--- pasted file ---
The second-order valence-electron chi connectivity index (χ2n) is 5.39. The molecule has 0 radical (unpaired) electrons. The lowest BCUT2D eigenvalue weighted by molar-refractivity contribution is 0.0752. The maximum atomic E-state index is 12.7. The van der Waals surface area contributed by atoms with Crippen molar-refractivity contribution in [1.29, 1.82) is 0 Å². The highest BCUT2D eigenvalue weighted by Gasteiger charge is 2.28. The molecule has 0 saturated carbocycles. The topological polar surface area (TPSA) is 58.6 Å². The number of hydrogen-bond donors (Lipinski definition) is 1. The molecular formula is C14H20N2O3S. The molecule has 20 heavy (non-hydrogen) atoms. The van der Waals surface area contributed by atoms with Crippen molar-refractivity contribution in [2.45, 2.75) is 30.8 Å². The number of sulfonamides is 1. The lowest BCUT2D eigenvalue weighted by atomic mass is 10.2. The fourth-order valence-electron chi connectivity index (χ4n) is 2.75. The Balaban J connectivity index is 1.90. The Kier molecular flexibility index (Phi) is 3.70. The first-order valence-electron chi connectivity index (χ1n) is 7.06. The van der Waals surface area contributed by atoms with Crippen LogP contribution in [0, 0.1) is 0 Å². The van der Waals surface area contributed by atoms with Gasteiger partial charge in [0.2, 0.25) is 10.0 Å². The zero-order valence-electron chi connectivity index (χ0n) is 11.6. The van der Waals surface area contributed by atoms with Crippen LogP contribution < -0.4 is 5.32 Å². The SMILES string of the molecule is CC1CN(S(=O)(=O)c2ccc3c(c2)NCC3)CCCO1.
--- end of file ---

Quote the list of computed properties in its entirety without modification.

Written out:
The second-order valence-electron chi connectivity index (χ2n) is 5.39. The molecule has 0 radical (unpaired) electrons. The lowest BCUT2D eigenvalue weighted by molar-refractivity contribution is 0.0752. The maximum atomic E-state index is 12.7. The van der Waals surface area contributed by atoms with Crippen molar-refractivity contribution in [1.29, 1.82) is 0 Å². The highest BCUT2D eigenvalue weighted by Gasteiger charge is 2.28. The molecule has 0 saturated carbocycles. The topological polar surface area (TPSA) is 58.6 Å². The number of hydrogen-bond donors (Lipinski definition) is 1. The molecular formula is C14H20N2O3S. The molecule has 20 heavy (non-hydrogen) atoms. The van der Waals surface area contributed by atoms with Crippen molar-refractivity contribution in [2.45, 2.75) is 30.8 Å². The number of sulfonamides is 1. The lowest BCUT2D eigenvalue weighted by atomic mass is 10.2. The fourth-order valence-electron chi connectivity index (χ4n) is 2.75. The Balaban J connectivity index is 1.90. The Kier molecular flexibility index (Phi) is 3.70. The first-order valence-electron chi connectivity index (χ1n) is 7.06. The van der Waals surface area contributed by atoms with Crippen LogP contribution in [0, 0.1) is 0 Å². The van der Waals surface area contributed by atoms with Gasteiger partial charge in [0.2, 0.25) is 10.0 Å². The zero-order valence-electron chi connectivity index (χ0n) is 11.6. The van der Waals surface area contributed by atoms with Crippen LogP contribution < -0.4 is 5.32 Å². The SMILES string of the molecule is CC1CN(S(=O)(=O)c2ccc3c(c2)NCC3)CCCO1.